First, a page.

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Educational Psychology

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Presentation on theme: "Educational Psychology"— Presentation transcript:

1 Educational Psychology
….Name and define the six levels in Bloom's Taxonomy for the Cognitive Domain .... Developed by W. Huitt (1998)

2 Writing Instructional Objectives
Instructional objectives, including behavioral objectives, can be written for any of the domains of instruction Cognitive Affective Psychomotor

3 The Cognitive Domain Bloom's Taxonomy of the Cognitive Domain (started in 1948 and completed in 1956) was one of the most influential statements about levels of knowing. The official title of the book is Taxonomy of educational objectives: The classification of educational goals. Handbook I: Cognitive domain with the text having 4 other authors (M. Englehart, E. Furst, W. Hill, and D Krathwohl).

4 The Cognitive Domain he major idea of the taxonomy is that what educators want students to know (and, therefore, statements of educational objectives) can be arranged in a hierarchy from less to more complex. The taxonomy contains six levels, with sublevels identified for each.

5 The Cognitive Domain A mnemonic device for remembering the six levels:
Killing Knowledge Cats Comprehension Almost Application Always Analysis Seems Synthesis Evil Evaluation

6 The Cognitive Domain Student recalls or recognizes information, ideas, and principles in the approximate form in which they were learned. Knowledge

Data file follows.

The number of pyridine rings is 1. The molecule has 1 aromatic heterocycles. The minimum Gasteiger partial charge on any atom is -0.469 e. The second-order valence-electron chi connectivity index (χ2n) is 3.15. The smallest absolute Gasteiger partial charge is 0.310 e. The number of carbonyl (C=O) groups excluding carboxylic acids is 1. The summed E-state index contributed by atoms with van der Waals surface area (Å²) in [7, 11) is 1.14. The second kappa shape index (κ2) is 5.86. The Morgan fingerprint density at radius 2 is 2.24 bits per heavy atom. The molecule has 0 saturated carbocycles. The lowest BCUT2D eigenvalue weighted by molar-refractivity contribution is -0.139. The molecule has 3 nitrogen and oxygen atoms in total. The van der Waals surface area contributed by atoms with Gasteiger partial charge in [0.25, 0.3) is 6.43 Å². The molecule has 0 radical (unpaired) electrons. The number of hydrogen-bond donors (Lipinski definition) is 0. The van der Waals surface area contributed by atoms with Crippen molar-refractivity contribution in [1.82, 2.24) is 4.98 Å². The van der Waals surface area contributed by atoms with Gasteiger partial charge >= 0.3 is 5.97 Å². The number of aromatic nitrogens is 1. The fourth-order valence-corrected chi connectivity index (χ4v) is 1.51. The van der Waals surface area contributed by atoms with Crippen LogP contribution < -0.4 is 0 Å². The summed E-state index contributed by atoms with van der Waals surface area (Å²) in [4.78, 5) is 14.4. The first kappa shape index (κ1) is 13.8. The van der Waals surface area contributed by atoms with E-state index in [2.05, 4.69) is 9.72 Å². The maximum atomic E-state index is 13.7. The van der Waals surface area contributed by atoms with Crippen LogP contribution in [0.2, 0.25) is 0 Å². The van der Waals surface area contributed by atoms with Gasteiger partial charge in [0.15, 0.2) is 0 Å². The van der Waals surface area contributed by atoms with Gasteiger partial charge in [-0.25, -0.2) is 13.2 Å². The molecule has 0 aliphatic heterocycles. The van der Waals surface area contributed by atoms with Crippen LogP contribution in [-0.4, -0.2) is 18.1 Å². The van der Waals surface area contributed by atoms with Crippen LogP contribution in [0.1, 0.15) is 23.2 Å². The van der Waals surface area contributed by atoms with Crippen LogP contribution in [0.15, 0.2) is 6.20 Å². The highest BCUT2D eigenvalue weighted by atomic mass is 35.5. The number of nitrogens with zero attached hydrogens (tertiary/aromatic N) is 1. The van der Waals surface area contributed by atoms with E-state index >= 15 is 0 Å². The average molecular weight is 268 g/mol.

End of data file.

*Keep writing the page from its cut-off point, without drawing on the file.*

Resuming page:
7 Write List Label Name State
The Cognitive Domain Write List Label Name State Define Knowledge

8 The Cognitive Domain The student will define the 6 levels of Bloom's taxonomy of the cognitive domain. Knowledge

9 The Cognitive Domain Student translates, comprehends, or interprets information based on prior learning. Comprehension

10 The Cognitive Domain Explain Summarize Paraphrase Describe
Illustrate Comprehension

11 The Cognitive Domain The student will explain the purpose of Bloom's taxonomy of the cognitive domain. Comprehension

12 The Cognitive Domain Student selects, transfers, and uses data and principles to complete a problem or task with a minimum of direction. Application

13 Demonstrate Apply Construct
The Cognitive Domain Use Compute Solve Demonstrate Apply Construct Application

14 The Cognitive Domain The student will write an instructional objective for each level of Bloom's taxonomy. Application

15 The Cognitive Domain Student distinguishes, classifies, and relates the assumptions, hypotheses, evidence, or structure of a statement or question. Analysis

16 The Cognitive Domain Analyze Categorize Compare Contrast Separate

17 The Cognitive Domain The student will compare and contrast the cognitive and affective domains. Analysis

18 The Cognitive Domain Student originates, integrates, and combines ideas into a product, plan or proposal that is new to him or her. Synthesis

19 The Cognitive Domain Create Design Hypothesize Invent Synthesis
Develop Synthesis